interference and additive white Gaussian noise, respectively. These terms can be expressed
as,
D1j = q2P1 1j cos(1j 􀀀 ^1j) Z T+^1j
^1j
b1(t 􀀀 ^1j)b1(t 􀀀 1j)a1(t 􀀀 1j)dt; (12)
4
I1j =
L
Xl=1
l6=j q2P1 1l cos(1l 􀀀 ^1j) Z T+^1j
^1j
b1(t 􀀀 ^1j )b1(t 􀀀 1l)a1(t 􀀀 1l)dt; (13)
M1j =
K
Xk=2
L
Xl=1q2P1 kl cos(kl 􀀀 ^1j) Z T+^1j
^1j
b1(t 􀀀 ^1j)bk(t 􀀀 kl)ak(t 􀀀 kl)dt; (14)
(15)
and
N1j = 2 Z T+^1j
^1j
n(t)b1(t 􀀀 ^1j) cos(2fct + ^1j)dt: (16)
A system with synchronization errors will not be able to estimate the time delays and
phase delays corresponding to the individual paths in the RAKE receiver correctly. The chip
timing and carrier phase errors for the j'th path will be, 1j 􀀀 ^1j and 1j 􀀀 ^1j, respectively.
Without any loss of generality, we assume that ^1j = ^1j = 0. Then, for our purposes, 1j
and 1j are the chip timing and carrier phase errors, respectively.
We now simplify D1j . Using (3), (12) can be rewritten as,
D1j = q2P1 1j cos(1j)a1;􀀀1 Z 1j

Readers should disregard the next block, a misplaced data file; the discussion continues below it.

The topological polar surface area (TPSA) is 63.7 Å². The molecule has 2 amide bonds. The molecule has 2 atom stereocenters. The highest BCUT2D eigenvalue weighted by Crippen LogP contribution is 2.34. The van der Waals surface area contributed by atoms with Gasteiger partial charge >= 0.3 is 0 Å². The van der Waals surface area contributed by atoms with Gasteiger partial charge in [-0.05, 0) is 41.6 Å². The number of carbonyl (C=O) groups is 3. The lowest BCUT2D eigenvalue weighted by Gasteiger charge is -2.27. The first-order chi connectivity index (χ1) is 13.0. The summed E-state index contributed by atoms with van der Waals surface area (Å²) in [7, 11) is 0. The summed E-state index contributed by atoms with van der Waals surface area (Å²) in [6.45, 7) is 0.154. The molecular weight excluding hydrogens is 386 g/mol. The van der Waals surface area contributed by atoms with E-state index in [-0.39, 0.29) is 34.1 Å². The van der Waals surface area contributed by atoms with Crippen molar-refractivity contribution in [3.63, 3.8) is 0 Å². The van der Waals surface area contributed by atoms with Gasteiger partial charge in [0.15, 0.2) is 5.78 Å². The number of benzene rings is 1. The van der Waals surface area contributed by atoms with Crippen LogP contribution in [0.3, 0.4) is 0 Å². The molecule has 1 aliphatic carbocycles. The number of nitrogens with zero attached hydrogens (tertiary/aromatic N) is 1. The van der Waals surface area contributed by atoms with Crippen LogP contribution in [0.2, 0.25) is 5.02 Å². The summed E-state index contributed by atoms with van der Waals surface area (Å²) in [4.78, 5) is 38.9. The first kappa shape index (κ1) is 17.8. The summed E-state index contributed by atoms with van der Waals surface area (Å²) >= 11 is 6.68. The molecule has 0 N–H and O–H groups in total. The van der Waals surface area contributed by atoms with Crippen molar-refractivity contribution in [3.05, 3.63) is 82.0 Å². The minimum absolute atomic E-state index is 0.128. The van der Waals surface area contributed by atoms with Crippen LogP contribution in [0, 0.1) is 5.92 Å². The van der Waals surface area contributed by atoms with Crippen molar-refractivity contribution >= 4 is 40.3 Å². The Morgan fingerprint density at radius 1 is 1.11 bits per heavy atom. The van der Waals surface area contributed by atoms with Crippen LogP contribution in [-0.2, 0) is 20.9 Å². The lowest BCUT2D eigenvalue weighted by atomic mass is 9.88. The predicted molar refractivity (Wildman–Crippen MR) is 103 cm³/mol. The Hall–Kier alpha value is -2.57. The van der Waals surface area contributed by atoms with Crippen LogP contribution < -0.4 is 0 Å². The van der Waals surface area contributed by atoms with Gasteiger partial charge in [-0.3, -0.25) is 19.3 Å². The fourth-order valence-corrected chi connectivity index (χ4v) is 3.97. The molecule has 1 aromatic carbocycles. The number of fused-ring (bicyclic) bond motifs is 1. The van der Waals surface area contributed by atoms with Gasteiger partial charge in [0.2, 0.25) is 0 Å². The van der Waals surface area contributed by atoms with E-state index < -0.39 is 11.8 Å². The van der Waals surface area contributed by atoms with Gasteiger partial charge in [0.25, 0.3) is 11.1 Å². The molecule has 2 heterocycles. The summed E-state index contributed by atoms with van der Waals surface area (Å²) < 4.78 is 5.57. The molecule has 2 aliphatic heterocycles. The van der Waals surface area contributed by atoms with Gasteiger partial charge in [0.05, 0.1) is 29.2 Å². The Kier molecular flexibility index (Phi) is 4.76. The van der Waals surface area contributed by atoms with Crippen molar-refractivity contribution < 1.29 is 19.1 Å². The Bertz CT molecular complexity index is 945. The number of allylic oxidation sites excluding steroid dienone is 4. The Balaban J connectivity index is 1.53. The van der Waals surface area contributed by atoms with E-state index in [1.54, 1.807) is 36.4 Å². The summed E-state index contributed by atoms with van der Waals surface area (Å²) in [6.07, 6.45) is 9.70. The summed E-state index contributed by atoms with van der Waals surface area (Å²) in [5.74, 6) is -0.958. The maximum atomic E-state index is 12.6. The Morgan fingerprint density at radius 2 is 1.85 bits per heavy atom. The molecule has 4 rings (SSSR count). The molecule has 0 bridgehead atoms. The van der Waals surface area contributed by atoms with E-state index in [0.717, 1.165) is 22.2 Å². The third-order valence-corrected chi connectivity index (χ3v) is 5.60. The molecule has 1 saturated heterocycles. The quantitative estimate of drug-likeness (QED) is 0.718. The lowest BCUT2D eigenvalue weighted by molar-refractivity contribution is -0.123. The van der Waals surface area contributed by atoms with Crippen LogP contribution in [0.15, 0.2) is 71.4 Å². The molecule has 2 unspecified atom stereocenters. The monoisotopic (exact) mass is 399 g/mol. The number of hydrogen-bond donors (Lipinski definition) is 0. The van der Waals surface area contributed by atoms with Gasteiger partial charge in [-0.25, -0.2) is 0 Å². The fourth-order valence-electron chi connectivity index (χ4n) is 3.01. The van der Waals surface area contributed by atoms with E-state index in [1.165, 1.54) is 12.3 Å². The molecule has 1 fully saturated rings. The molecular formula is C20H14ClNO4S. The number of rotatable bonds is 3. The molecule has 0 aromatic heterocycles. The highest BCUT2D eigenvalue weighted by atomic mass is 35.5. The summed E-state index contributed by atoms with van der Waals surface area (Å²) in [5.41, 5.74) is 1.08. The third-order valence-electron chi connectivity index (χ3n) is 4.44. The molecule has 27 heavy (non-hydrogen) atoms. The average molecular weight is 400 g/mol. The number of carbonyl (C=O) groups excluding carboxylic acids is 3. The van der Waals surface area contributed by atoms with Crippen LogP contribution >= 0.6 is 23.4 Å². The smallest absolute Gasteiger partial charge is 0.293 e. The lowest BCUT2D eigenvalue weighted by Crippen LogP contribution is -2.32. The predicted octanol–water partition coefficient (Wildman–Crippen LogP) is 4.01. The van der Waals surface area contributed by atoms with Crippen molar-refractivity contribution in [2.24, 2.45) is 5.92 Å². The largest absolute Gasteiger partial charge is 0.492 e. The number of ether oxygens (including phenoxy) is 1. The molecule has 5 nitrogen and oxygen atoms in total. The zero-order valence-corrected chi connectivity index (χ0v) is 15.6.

0
b1(t)b1(t 􀀀 1j)dt
+q2P1 1j cos(1j)a1;0 Z T
1j
b1(t)b1(t 􀀀 1j)dt: (17)
Now, using the following partial correlation functions de ned in the literature by Pursley
[26],
Rij ( ) = Z 
0
bi(t)bj(t 􀀀  )dt; (18)
^R
ij ( ) = Z T

bi(t)bj(t 􀀀  )dt (19)
we can rewrite (17) as,
D1j = q2P1 1j cos(1j)a1;􀀀1b1;0b1;􀀀1R11(1j)
+q2P1 1j cos(1j)a1;0^R
11(1j) (20)
For random PN sequences with rectangular shaped chips it is possible to further simplify
(20). By making use of (4) and the fact that j1j j < Tc in order for the spread spectrum
system to successfully operate, we get,
D1j = q2P1 1j cos(1j)a1;􀀀1b1;0b1;􀀀11j
5
+q2P1 1j cos(1j)a1;0G(Tc 􀀀 1j)
+q2P1 1j cos(1j)a1;0
G􀀀1
Xm=1
b1;mb1;(m􀀀1)1j : (21)
We de ne the following random variables,
0 4=
a1;􀀀1b1;0b1;􀀀1; (22)
i 4=
a1;0b1;ib1;(i􀀀1); i = 1; 2; : : : ; G 􀀀 1: (23)
Then, i; i = 0; : : : ; (G 􀀀 1) are iid random variables taking on values f1g with equal
probability. Thus (21) can be rewritten as,
D1j = D1ja + D1jb (24)
where
D1ja = q2P1 1j cos(1j)G(Tc 􀀀 1j)a1;0 (25)
and
D1jb = q2P1 1j cos(1j)1j
G􀀀1
Xm=0
m: (26)
Here, D1ja is the desired signal term and D1jb is the self interference term caused by the
non-zero chip timing error. Note that if the system is free of synchronization errors,
D1ja = q2P1 1jTa1;0; (27)
D1jb = 0: (28)
Now, we simplify the intersymbol interference term, I1j, de ned in (13). Once again,
using (2) and (3), (13) can be rewritten as,
I1j =
L
Xl=1
l6=j q2P1 1l cos(1l) ha1;􀀀1R11(1l) + a1;0^R
11(1l)i: (29)